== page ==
The decline of utopia in some western intellectual environments has become an object of interest for scientists and essayists in these last few years. Yet, little has been done to analyze the common sense production of utopias or dystopias. This article will make use of the results of a statistical survey (n=2774) to describe what can be called, in reference to Wittgenstein’s philosophy, «the grammars of change», i.e., a more or less shared representation of «what is wrong» with society, but also of the real or illusionary possibilities to transform society. The article focuses on a striking line of tension. While some people still value political action as the bearer of a possible change, most interviewees consider it obsolete and unreliable. These people, who are so skeptical about politics, tend on the contrary to (over)invest in the idea that the power of change lies within the individual, in everybody’s changing their own values and attitudes. ; El declive de las utopías entre ciertos sectores intelectuales occidentales se ha convertido en objeto de interés científico y ensayístico en los últimos años, a pesar de lo cual no se han realizado suficientes análisis sobre la producción del sentido común en relación a las utopías y distopías. El presente artículo utiliza los resultados de una encuesta estadística (n=2774) para describir lo que podrían denominarse, siguiendo la filosofía de Wittgenstein, las «gramáticas del cambio», es decir, la representación, en mayor o menor medida, común de «lo que está mal» en la sociedad, aunque también de las posibilidades reales o ilusorias de transformación de la misma. El artículo se centra en una notable línea dtensión: mientras que algunas personas todavía valoran la acción política como motor posible de cambio, la mayoría de los entrevistados la consideran obsoleta y poco fiable. Estos últimos, escépticos con la política, tienden, por el contrario, a (sobre)valorar la idea de que el poder de cambio reside en los individuos, en que cada uno cambie sus propios valores y comportamientos.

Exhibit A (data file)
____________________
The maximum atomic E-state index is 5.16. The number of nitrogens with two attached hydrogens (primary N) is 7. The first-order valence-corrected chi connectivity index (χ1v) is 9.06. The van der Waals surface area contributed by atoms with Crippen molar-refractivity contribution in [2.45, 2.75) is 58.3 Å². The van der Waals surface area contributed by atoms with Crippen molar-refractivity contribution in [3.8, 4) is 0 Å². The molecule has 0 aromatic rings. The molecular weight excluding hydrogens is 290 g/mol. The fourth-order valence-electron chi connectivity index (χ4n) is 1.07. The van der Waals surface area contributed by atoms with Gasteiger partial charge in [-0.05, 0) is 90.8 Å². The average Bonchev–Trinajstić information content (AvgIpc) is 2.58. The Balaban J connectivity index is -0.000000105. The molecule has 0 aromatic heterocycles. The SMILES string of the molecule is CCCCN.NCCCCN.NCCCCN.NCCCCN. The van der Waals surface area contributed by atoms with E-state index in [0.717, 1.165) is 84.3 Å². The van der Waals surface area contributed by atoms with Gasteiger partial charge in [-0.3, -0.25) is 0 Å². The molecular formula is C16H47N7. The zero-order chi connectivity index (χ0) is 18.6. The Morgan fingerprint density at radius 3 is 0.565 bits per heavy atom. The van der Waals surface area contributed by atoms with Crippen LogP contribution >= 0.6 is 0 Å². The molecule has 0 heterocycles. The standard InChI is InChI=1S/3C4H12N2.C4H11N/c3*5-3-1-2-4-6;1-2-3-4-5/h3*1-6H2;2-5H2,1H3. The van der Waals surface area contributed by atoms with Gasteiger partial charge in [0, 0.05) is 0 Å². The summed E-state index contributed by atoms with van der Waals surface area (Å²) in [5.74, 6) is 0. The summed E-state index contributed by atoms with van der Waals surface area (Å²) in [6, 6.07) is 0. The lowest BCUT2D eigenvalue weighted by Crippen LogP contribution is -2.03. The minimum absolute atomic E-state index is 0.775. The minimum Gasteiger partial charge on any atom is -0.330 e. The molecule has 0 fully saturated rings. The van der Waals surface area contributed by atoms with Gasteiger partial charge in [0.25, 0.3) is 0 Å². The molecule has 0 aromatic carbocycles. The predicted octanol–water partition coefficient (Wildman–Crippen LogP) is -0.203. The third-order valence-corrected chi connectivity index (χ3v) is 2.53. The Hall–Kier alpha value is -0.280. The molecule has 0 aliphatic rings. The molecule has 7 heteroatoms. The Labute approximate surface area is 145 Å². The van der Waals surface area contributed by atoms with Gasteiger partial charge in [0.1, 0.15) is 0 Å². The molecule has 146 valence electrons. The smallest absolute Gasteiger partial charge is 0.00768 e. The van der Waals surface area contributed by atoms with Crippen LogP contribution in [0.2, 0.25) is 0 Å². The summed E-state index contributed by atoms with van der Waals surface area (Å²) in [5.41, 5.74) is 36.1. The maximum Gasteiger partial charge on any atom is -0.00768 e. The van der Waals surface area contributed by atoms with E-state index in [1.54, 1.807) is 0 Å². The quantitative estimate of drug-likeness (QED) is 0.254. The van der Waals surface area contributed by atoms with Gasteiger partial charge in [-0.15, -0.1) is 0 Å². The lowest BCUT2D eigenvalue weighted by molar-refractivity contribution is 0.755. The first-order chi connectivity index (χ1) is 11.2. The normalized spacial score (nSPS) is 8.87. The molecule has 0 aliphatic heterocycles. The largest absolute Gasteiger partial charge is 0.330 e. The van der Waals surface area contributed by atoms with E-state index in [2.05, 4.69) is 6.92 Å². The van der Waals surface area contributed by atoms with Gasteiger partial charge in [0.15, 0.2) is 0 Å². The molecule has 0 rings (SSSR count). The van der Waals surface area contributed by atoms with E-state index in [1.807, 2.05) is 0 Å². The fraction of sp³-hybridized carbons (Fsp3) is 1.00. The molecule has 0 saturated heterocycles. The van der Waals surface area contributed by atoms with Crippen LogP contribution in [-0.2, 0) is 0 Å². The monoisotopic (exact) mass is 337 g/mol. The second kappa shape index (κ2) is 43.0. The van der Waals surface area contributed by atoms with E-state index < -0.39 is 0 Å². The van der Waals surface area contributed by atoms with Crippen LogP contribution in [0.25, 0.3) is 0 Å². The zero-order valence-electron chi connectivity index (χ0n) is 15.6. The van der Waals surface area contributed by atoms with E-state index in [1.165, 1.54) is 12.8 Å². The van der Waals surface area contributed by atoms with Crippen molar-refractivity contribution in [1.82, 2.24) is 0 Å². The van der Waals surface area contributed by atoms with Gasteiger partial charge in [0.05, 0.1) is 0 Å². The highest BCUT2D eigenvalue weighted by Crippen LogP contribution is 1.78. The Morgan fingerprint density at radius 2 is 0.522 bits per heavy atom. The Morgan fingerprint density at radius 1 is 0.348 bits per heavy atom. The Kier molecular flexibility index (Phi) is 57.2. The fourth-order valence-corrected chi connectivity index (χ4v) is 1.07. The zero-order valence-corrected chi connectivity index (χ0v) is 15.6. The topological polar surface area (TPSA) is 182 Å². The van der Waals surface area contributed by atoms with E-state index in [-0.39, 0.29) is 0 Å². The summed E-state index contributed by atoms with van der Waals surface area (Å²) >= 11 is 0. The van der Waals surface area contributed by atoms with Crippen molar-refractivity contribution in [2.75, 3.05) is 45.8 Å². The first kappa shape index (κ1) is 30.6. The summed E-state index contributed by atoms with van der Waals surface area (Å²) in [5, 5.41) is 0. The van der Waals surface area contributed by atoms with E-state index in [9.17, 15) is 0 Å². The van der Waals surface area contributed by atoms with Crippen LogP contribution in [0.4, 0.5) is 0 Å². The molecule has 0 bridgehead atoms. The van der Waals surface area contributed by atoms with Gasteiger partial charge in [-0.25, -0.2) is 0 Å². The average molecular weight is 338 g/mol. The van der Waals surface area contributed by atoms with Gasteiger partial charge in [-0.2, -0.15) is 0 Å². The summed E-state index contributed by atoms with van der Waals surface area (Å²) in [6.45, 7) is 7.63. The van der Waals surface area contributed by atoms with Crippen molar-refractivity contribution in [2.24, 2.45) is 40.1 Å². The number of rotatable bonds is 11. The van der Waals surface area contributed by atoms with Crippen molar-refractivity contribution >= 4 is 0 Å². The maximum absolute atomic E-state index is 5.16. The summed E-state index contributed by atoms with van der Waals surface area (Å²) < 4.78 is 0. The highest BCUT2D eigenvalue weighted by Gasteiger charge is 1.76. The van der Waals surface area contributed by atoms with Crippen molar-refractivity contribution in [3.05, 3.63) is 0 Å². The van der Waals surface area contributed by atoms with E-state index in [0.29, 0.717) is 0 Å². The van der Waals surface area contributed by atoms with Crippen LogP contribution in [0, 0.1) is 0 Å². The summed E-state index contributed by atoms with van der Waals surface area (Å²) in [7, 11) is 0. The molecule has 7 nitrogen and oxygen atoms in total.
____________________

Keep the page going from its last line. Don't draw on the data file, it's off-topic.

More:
The strong recovery of the five crisis-affected countries of East Asia between 1999 and 2000 has revived the debate on the causes of the 1997 financial crisis. Initially there had been an emerging consensus that the crisis had originated from the capital account. However, some analysts see the faster-than-expected recovery as a vindication of IMF policy prescriptions, which tended to treat the crisis as a problem with the current account. This paper shows that the capital account interpretation is still relevant and that the recovery process is being dominated by factors directly related to the 1997 crisis.